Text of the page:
You need somewhere to put your wort and let the yeast turn it into beer, right? Now, you have some choices here. The three most-common ones are buckets, glass carboys, and plastic carboys (e.g. Better Bottles). Make sure that whichever you decide to go with is large enough for all of your wort, and roughly about 1-1.5 gallons more.

Buckets are great because they're cheap, very easy to clean, and easy to get your wort, dry-hops, and other ingredients into. The biggest con is that oxygen permeates a plastic bucket much more than the other vessels, which you don't want. Also, you can't see what's going on inside unless you open the lid. They can also be scratched easily, which gives an area for microbes to hide.

Glass carboys let you see what's going on inside, are fairly easy to clean since they can be brushed and can't scratch, and they keep oxygen out better than all the other options (if you're using an airlock, of course). But, these buggers can be heavy (especially with 5 gallons of beer in them), slippery when wet... see where I'm going here? They can be dangerous. Laugh all you want, but I've heard enough horror stories of people having tendons in their arm cut when they bumped a glass carboy, or even just when cleaning one out and having the bottom shatter! Also, if you have a clogged airlock (which happens when you have an overly-active fermentation), an explosion can occur. Their openings are usually narrow as well, which makes adding ingredients during fermentation more difficult.

Better Bottles share pros and cons of both glass and buckets. Like glass, you can see fermentation activity, and oxygen permeability is very low. Like buckets, they're very light and safe to use. The opening is larger than a glass carboy, and therefore a bit easier to add ingredients. The main downsides are that they can be a bit more expensive, and can sometimes be a real pain in the arse to clean, since they have a narrower opening than buckets, and can be scratched. A good cleaner, combined with a cloth stuffed into the bottle and swished around, usually takes care of the problem.

Pretty obvious what this does, keeps oxygen out of your fermenting beer. There are a couple of different types; as far as I know, either one is fine. Some people choose to use a blow-off tube, especially during early, active fermentation; depends on how much room you leave yourself in your fermenter, and just how active your fermentation is. Just make sure to keep your airlock filled with sanitizer (some use vodka), to prevent oxygen from getting in. You'll also need a stopper of some sort if you're using a carboy.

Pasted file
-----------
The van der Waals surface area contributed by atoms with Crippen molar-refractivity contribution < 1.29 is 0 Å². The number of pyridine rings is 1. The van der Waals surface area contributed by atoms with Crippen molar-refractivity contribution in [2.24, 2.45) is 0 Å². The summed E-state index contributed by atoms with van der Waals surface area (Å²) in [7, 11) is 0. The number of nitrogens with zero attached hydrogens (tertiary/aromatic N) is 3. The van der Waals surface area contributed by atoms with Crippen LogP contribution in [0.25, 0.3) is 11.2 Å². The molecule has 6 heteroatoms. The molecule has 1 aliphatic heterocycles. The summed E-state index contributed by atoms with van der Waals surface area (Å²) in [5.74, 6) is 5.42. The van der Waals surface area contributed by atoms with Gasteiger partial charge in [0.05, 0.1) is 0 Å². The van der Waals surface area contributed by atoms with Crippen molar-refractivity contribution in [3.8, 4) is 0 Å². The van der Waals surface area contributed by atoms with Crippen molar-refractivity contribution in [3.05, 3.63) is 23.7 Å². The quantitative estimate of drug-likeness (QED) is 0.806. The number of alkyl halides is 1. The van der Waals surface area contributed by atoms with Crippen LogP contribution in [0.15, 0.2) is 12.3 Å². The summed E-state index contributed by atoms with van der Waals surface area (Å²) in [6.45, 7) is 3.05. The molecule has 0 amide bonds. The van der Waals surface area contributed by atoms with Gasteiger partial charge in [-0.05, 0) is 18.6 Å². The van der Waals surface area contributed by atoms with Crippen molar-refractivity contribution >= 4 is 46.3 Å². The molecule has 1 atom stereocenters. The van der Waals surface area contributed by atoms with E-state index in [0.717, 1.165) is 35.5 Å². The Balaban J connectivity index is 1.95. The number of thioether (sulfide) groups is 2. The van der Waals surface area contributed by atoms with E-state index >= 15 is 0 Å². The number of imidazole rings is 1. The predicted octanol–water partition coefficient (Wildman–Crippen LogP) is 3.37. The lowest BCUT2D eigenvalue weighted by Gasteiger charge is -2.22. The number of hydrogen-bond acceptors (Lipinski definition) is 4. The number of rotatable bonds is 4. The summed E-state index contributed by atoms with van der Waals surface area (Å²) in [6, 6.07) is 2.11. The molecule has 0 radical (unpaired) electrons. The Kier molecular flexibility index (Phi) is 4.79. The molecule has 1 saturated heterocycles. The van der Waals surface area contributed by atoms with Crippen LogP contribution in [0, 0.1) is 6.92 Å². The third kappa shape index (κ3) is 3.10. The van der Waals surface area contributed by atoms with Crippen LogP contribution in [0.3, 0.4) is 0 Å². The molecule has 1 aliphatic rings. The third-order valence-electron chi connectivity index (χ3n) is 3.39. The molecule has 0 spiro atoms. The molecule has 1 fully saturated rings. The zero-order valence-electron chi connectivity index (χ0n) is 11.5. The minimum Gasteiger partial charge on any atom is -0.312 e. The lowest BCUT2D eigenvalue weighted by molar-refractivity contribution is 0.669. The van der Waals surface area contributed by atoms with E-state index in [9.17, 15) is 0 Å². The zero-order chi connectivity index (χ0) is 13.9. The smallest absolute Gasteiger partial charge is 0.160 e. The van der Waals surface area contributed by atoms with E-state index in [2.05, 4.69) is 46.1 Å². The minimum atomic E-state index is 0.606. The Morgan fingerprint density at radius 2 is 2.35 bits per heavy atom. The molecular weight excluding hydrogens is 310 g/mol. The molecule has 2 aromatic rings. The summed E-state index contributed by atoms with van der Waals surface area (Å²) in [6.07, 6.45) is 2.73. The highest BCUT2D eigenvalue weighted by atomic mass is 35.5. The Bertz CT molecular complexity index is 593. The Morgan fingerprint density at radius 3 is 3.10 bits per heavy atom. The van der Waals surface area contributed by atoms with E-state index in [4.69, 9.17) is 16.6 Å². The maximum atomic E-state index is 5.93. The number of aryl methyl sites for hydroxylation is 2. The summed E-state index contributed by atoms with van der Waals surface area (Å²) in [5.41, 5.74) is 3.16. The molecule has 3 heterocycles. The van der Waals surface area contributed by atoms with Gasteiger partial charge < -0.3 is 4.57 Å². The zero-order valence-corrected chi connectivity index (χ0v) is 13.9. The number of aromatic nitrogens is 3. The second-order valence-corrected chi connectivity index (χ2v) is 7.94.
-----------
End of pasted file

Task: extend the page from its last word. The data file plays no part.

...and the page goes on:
You'll need one for pouring your cooled wort into your fermenter, if you're using a carboy or Better Bottle. You COULD also rack the wort via tubing, but having a funnel for adding other liquid ingredients is nice as well. Just don't skimp - buy a larger funnel. Trying to pour 5 gallons of wort from a heavy kettle into a little funnel can be messy. Trust me.

I've actually talked to people who have lots of brewing equipment, but don't own a hydrometer or refractometer for measuring starting and finishing gravity. I highly recommend spending the little bit of extra money for a hydrometer. If you really want details about your beers (which can help lead to improving them), you need to know the OG and FG.

Bottling Equipment
More time-consuming than kegging, but a smaller start-up investment. Basically this involves purchasing a bottling bucket (really just a bucket with a hole drilled near the bottom for a spout), racking cane and tubing (to bring the beer from the fermenter to the bottling bucket), bottling wand (to fill the bottles with very minimal spillage), empty bottles (you can re-use bottles of beers you've drank, as long as you clean and sanitize them), and a bottle capper and caps.

It should be noted that a lot of this equipment can be purchased as a homebrew start-up kit. When I first started homebrewing, I bought a kit that had a 6.5-gallon carboy, 6-gallon bottling bucket, spoon, tubing, racking cane, bottling wand, capper, airlock, and hydrometer. But if you have access to everything separately, it will likely be cheaper to buy them this way.

Again, this is by no means an exhaustive list. If you ended up buying a 10-gallon kettle, you'd likely need an outdoor propane burner to get a boil going. Then, you'd probably want to buy a chiller so that you can get the temperature down quickly after boiling... this is how it goes with homebrewing! There's always something else you can buy to make better beer. If you ARE just starting, and doing an extract batch or from a kit, everything listed above should get you to your first completed batch. You can then start adding what you feel is necessary to improve your beer - mashtun, water carbon-filter, temperature-controlled fermentation chamber, etc.


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  2. Nice brewing equipment!. . Finding the beer brewing kits is adventure even more fun for Mr. Beer like me because its in our family tradition that we used to make Home brewing recipes at every Christmas Holidays. We actually have a brewing competition within our family every year.